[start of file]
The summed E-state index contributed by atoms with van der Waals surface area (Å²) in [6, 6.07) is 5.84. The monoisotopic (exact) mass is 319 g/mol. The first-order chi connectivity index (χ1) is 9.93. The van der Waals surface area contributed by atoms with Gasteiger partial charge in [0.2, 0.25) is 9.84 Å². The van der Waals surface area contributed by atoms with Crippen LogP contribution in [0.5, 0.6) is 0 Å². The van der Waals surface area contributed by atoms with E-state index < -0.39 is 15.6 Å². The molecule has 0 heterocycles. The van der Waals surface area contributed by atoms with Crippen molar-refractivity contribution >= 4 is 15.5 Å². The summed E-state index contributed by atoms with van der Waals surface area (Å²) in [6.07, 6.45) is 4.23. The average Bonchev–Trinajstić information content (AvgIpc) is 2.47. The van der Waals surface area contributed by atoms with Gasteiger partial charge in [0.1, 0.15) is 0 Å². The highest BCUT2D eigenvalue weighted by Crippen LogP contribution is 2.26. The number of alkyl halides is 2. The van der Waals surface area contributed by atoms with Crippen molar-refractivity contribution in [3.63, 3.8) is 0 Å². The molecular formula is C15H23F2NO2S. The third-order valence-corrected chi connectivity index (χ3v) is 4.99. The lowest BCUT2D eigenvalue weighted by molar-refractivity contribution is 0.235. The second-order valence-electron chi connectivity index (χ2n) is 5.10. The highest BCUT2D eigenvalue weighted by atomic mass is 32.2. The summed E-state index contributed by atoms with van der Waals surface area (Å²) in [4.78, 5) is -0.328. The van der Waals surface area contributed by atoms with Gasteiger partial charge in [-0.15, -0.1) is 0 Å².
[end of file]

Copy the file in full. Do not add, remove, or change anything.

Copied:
The summed E-state index contributed by atoms with van der Waals surface area (Å²) in [6, 6.07) is 5.84. The monoisotopic (exact) mass is 319 g/mol. The first-order chi connectivity index (χ1) is 9.93. The van der Waals surface area contributed by atoms with Gasteiger partial charge in [0.2, 0.25) is 9.84 Å². The van der Waals surface area contributed by atoms with Crippen LogP contribution in [0.5, 0.6) is 0 Å². The van der Waals surface area contributed by atoms with E-state index < -0.39 is 15.6 Å². The molecule has 0 heterocycles. The van der Waals surface area contributed by atoms with Crippen molar-refractivity contribution >= 4 is 15.5 Å². The summed E-state index contributed by atoms with van der Waals surface area (Å²) in [6.07, 6.45) is 4.23. The average Bonchev–Trinajstić information content (AvgIpc) is 2.47. The van der Waals surface area contributed by atoms with Gasteiger partial charge in [0.1, 0.15) is 0 Å². The highest BCUT2D eigenvalue weighted by Crippen LogP contribution is 2.26. The number of alkyl halides is 2. The van der Waals surface area contributed by atoms with Crippen molar-refractivity contribution in [3.63, 3.8) is 0 Å². The molecular formula is C15H23F2NO2S. The third-order valence-corrected chi connectivity index (χ3v) is 4.99. The lowest BCUT2D eigenvalue weighted by molar-refractivity contribution is 0.235. The second-order valence-electron chi connectivity index (χ2n) is 5.10. The highest BCUT2D eigenvalue weighted by atomic mass is 32.2. The summed E-state index contributed by atoms with van der Waals surface area (Å²) in [4.78, 5) is -0.328. The van der Waals surface area contributed by atoms with Gasteiger partial charge in [-0.15, -0.1) is 0 Å².